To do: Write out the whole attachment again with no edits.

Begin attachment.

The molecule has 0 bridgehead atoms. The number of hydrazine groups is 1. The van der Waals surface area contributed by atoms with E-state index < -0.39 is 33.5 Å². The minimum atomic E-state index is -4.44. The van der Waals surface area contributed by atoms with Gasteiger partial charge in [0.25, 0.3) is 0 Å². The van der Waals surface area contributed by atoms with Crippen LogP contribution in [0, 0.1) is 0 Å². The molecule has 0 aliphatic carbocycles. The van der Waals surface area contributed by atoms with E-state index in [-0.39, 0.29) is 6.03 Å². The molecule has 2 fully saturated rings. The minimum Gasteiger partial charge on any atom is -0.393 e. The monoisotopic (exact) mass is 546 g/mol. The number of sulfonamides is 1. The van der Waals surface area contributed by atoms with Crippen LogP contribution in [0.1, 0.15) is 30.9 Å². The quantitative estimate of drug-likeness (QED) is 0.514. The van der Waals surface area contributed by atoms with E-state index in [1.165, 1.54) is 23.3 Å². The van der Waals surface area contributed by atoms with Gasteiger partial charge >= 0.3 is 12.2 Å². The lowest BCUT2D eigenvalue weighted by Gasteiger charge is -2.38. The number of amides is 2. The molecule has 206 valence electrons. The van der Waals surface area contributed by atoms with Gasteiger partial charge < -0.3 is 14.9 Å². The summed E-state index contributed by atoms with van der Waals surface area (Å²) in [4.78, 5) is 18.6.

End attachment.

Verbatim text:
The molecule has 0 bridgehead atoms. The number of hydrazine groups is 1. The van der Waals surface area contributed by atoms with E-state index < -0.39 is 33.5 Å². The minimum atomic E-state index is -4.44. The van der Waals surface area contributed by atoms with Gasteiger partial charge in [0.25, 0.3) is 0 Å². The van der Waals surface area contributed by atoms with Crippen LogP contribution in [0, 0.1) is 0 Å². The molecule has 0 aliphatic carbocycles. The van der Waals surface area contributed by atoms with E-state index in [-0.39, 0.29) is 6.03 Å². The molecule has 2 fully saturated rings. The minimum Gasteiger partial charge on any atom is -0.393 e. The monoisotopic (exact) mass is 546 g/mol. The number of sulfonamides is 1. The van der Waals surface area contributed by atoms with Crippen LogP contribution in [0.1, 0.15) is 30.9 Å². The quantitative estimate of drug-likeness (QED) is 0.514. The van der Waals surface area contributed by atoms with E-state index in [1.165, 1.54) is 23.3 Å². The van der Waals surface area contributed by atoms with Gasteiger partial charge >= 0.3 is 12.2 Å². The lowest BCUT2D eigenvalue weighted by Gasteiger charge is -2.38. The number of amides is 2. The molecule has 206 valence electrons. The van der Waals surface area contributed by atoms with Gasteiger partial charge < -0.3 is 14.9 Å². The summed E-state index contributed by atoms with van der Waals surface area (Å²) in [4.78, 5) is 18.6.